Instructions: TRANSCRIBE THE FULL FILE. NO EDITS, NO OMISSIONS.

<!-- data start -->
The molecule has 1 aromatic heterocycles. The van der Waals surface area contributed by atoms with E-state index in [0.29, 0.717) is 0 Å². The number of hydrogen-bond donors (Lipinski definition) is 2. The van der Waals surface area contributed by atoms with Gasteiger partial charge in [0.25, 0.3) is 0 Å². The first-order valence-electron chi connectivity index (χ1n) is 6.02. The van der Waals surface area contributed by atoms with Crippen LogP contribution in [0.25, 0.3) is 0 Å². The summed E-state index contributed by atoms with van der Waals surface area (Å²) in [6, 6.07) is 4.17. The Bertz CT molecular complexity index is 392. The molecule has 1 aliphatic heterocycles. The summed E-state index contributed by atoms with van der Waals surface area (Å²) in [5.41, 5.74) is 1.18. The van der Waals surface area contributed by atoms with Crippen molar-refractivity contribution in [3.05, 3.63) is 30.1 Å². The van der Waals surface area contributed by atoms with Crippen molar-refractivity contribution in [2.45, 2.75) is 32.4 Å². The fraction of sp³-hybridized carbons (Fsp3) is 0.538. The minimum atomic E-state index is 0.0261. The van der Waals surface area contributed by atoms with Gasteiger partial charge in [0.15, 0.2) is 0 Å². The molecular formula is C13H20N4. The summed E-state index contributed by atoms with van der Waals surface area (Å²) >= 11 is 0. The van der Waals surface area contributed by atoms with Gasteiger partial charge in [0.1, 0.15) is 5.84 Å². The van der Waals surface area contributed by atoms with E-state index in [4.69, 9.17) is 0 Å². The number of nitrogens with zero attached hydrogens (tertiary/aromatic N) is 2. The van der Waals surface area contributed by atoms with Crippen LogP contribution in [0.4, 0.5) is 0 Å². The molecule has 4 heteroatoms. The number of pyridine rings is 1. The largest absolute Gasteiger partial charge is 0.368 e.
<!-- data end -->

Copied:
The molecule has 1 aromatic heterocycles. The van der Waals surface area contributed by atoms with E-state index in [0.29, 0.717) is 0 Å². The number of hydrogen-bond donors (Lipinski definition) is 2. The van der Waals surface area contributed by atoms with Gasteiger partial charge in [0.25, 0.3) is 0 Å². The first-order valence-electron chi connectivity index (χ1n) is 6.02. The van der Waals surface area contributed by atoms with Crippen LogP contribution in [0.25, 0.3) is 0 Å². The summed E-state index contributed by atoms with van der Waals surface area (Å²) in [6, 6.07) is 4.17. The Bertz CT molecular complexity index is 392. The molecule has 1 aliphatic heterocycles. The summed E-state index contributed by atoms with van der Waals surface area (Å²) in [5.41, 5.74) is 1.18. The van der Waals surface area contributed by atoms with Crippen molar-refractivity contribution in [3.05, 3.63) is 30.1 Å². The van der Waals surface area contributed by atoms with Crippen molar-refractivity contribution in [2.45, 2.75) is 32.4 Å². The fraction of sp³-hybridized carbons (Fsp3) is 0.538. The minimum atomic E-state index is 0.0261. The van der Waals surface area contributed by atoms with Gasteiger partial charge in [0.15, 0.2) is 0 Å². The molecular formula is C13H20N4. The summed E-state index contributed by atoms with van der Waals surface area (Å²) >= 11 is 0. The van der Waals surface area contributed by atoms with Gasteiger partial charge in [0.1, 0.15) is 5.84 Å². The van der Waals surface area contributed by atoms with E-state index in [4.69, 9.17) is 0 Å². The number of nitrogens with zero attached hydrogens (tertiary/aromatic N) is 2. The van der Waals surface area contributed by atoms with Crippen LogP contribution in [0.4, 0.5) is 0 Å². The molecule has 4 heteroatoms. The number of pyridine rings is 1. The largest absolute Gasteiger partial charge is 0.368 e.